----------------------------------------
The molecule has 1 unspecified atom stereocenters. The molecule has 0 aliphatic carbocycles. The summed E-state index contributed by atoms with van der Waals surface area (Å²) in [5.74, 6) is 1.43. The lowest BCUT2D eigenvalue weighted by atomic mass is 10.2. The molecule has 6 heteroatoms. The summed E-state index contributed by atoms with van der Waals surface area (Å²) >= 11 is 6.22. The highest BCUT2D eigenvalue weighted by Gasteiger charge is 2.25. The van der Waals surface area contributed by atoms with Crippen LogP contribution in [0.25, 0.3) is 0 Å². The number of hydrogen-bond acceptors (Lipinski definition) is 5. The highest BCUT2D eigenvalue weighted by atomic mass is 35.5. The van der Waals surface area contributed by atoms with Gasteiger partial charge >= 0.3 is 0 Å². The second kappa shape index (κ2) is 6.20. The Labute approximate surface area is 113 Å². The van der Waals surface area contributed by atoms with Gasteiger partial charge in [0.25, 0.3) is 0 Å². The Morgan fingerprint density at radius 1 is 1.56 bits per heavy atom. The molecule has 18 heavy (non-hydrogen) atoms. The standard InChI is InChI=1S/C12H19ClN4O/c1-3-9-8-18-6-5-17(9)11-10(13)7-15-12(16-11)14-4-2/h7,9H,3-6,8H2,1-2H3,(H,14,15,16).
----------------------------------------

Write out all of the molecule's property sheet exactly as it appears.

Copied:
The molecule has 1 unspecified atom stereocenters. The molecule has 0 aliphatic carbocycles. The summed E-state index contributed by atoms with van der Waals surface area (Å²) in [5.74, 6) is 1.43. The lowest BCUT2D eigenvalue weighted by atomic mass is 10.2. The molecule has 6 heteroatoms. The summed E-state index contributed by atoms with van der Waals surface area (Å²) >= 11 is 6.22. The highest BCUT2D eigenvalue weighted by Gasteiger charge is 2.25. The van der Waals surface area contributed by atoms with Crippen LogP contribution in [0.25, 0.3) is 0 Å². The number of hydrogen-bond acceptors (Lipinski definition) is 5. The highest BCUT2D eigenvalue weighted by atomic mass is 35.5. The van der Waals surface area contributed by atoms with Gasteiger partial charge >= 0.3 is 0 Å². The second kappa shape index (κ2) is 6.20. The Labute approximate surface area is 113 Å². The van der Waals surface area contributed by atoms with Gasteiger partial charge in [0.25, 0.3) is 0 Å². The Morgan fingerprint density at radius 1 is 1.56 bits per heavy atom. The molecule has 18 heavy (non-hydrogen) atoms. The standard InChI is InChI=1S/C12H19ClN4O/c1-3-9-8-18-6-5-17(9)11-10(13)7-15-12(16-11)14-4-2/h7,9H,3-6,8H2,1-2H3,(H,14,15,16).